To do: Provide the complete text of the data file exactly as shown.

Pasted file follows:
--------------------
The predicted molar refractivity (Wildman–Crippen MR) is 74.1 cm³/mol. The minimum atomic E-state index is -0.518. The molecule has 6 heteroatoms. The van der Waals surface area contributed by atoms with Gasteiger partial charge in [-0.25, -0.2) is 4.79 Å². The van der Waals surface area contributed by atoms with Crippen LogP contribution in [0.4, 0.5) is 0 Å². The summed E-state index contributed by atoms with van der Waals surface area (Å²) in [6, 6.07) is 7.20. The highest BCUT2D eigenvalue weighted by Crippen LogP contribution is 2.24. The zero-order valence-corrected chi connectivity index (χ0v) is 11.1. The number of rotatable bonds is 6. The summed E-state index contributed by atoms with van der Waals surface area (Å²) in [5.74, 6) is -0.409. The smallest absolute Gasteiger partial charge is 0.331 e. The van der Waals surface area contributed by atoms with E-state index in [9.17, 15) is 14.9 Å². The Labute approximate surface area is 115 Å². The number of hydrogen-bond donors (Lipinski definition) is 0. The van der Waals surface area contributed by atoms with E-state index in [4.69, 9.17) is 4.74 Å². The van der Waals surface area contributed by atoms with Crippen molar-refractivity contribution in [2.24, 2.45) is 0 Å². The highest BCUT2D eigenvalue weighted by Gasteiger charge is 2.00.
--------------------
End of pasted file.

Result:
The predicted molar refractivity (Wildman–Crippen MR) is 74.1 cm³/mol. The minimum atomic E-state index is -0.518. The molecule has 6 heteroatoms. The van der Waals surface area contributed by atoms with Gasteiger partial charge in [-0.25, -0.2) is 4.79 Å². The van der Waals surface area contributed by atoms with Crippen LogP contribution in [0.4, 0.5) is 0 Å². The summed E-state index contributed by atoms with van der Waals surface area (Å²) in [6, 6.07) is 7.20. The highest BCUT2D eigenvalue weighted by Crippen LogP contribution is 2.24. The zero-order valence-corrected chi connectivity index (χ0v) is 11.1. The number of rotatable bonds is 6. The summed E-state index contributed by atoms with van der Waals surface area (Å²) in [5.74, 6) is -0.409. The smallest absolute Gasteiger partial charge is 0.331 e. The van der Waals surface area contributed by atoms with E-state index in [9.17, 15) is 14.9 Å². The Labute approximate surface area is 115 Å². The number of hydrogen-bond donors (Lipinski definition) is 0. The van der Waals surface area contributed by atoms with E-state index in [4.69, 9.17) is 4.74 Å². The van der Waals surface area contributed by atoms with Crippen molar-refractivity contribution in [2.24, 2.45) is 0 Å². The highest BCUT2D eigenvalue weighted by Gasteiger charge is 2.00.